The Little Book of the Icelanders has been published by Forlagið, Iceland’s largest publisher.
About the book:
In 1994, I moved back to Iceland after more than 20 years of living abroad, and ever since I have been in the enviable [to me!] position of being both an insider and an outsider in Icelandic society.
I figure this makes me sufficiently qualified to dissect the national psyche of the Icelandic people.
Among the fascinating subjects broached in The Little Book of the Icelanders:
- the appalling driving habits of the Icelanders
- naming conventions and customs
- the Icelanders’ profound fear of commitment
- the Icelander’s penchant for irreverence
- why Icelandic women are really men
- how the Icelanders manage to make social interactions really complicated
- the importance of the family in Icelandic society
- where to go to meet the real Icelanders [and possibly score some free financial advice]
- Rituals associated with weddings, confirmations, graduations, and deaths
… and many, many more.
Illustrations in the book are by Megan Herbert.
The electronic version of The Little Book of the Icelanders is non-illustrated. Also, because of copyright issues, it has a different cover than the printed book. Apart from that it is exactly the same.
Iceland Review online, Iceland’s longest-established English-language website, gives the book four stars out of five:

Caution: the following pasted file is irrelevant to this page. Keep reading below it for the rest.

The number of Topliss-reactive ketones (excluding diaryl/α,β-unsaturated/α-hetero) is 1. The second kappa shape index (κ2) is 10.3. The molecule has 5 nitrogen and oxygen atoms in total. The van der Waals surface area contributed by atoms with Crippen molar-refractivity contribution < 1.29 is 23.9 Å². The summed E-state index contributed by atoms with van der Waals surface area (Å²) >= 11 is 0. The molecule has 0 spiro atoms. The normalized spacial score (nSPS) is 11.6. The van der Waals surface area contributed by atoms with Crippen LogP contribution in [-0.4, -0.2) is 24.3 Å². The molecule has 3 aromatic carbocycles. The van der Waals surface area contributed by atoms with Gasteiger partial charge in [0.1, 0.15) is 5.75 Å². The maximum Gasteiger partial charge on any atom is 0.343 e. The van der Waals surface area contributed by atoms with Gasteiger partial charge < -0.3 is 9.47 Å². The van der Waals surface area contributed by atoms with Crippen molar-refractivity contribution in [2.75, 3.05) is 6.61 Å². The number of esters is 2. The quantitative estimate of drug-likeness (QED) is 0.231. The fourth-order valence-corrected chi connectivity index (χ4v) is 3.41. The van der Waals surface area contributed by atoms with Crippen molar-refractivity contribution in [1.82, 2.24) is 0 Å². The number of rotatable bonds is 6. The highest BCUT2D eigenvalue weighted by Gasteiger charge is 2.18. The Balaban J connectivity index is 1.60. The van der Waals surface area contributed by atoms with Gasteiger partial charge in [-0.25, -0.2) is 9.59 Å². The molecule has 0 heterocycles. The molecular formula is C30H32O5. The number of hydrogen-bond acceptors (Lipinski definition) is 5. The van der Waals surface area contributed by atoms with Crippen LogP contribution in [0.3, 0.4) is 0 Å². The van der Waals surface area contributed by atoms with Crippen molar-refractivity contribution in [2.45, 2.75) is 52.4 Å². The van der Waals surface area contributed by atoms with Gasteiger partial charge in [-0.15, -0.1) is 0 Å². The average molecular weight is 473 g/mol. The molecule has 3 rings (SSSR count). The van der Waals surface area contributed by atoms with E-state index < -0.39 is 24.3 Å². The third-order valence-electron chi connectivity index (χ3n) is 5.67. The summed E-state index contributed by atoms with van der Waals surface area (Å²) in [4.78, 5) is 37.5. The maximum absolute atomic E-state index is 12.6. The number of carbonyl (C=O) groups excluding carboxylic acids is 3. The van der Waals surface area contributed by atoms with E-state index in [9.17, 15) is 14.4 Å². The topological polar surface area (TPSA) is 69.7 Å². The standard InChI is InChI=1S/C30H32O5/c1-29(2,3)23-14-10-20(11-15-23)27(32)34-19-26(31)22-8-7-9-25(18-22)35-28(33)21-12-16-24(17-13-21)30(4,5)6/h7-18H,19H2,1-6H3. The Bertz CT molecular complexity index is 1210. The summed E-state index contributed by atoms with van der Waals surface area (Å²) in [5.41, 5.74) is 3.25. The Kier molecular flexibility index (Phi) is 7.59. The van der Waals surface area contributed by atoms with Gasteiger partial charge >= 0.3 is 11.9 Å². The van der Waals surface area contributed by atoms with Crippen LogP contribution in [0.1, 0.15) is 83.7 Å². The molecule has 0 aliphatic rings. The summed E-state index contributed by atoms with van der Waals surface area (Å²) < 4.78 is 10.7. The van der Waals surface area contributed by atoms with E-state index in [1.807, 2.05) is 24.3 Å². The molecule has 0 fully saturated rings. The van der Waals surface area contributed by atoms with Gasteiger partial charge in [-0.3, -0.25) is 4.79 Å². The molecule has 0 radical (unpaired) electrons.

One chapter leads to the next, creating a continuous chain of storytelling. It feels as if you’re sitting in the author’s kitchen, enjoying a cup of coffee and conversing with her about the quirks of her countrymen, every now and then bursting out laughing. […] I’m going to heartily recommend The Little Book of the Icelanders, both to fans of Sigmundsdóttir’s blog and those unfamiliar with her work. [Full review here.]
From Icelandic-Canadian paper Lögberg-Heimskringla:
There aren’t many books I’d recommend reading over morning coffee but The Little Book of the Iceanders is one of them. […] I laughed at the essays in this book, not because I was laughing at Icelanders but because I recognize much of the behaviour in myself and members of my family. It felt good. It’s not just the sanest, most impressive characteristics that we pass on and share but also some of the zaniest. As I read this book, I frequently thought, yup, I’m definitely part Icelandic. [Full review here.]
Quentin Bates, author of Frozen Out:
I don’t know if my appreciative snorts of laughter distracted the conjuror or his sparse audience, but The Little Book of the Icelanders is a great read. There’s so much in there that’s absolutely spot on that I could recognise from my own experience, all succinctly put and with an unmistakable affection for Icelanders and their odd ways. [Full review here.]
Sylvia Hikins, author of Journeys:
This is a book that made me laugh out loud but at the same time exposed human frailties that we all recognise and share. Buy it and enjoy it. Its sweet taste will stay just like your last Rollo!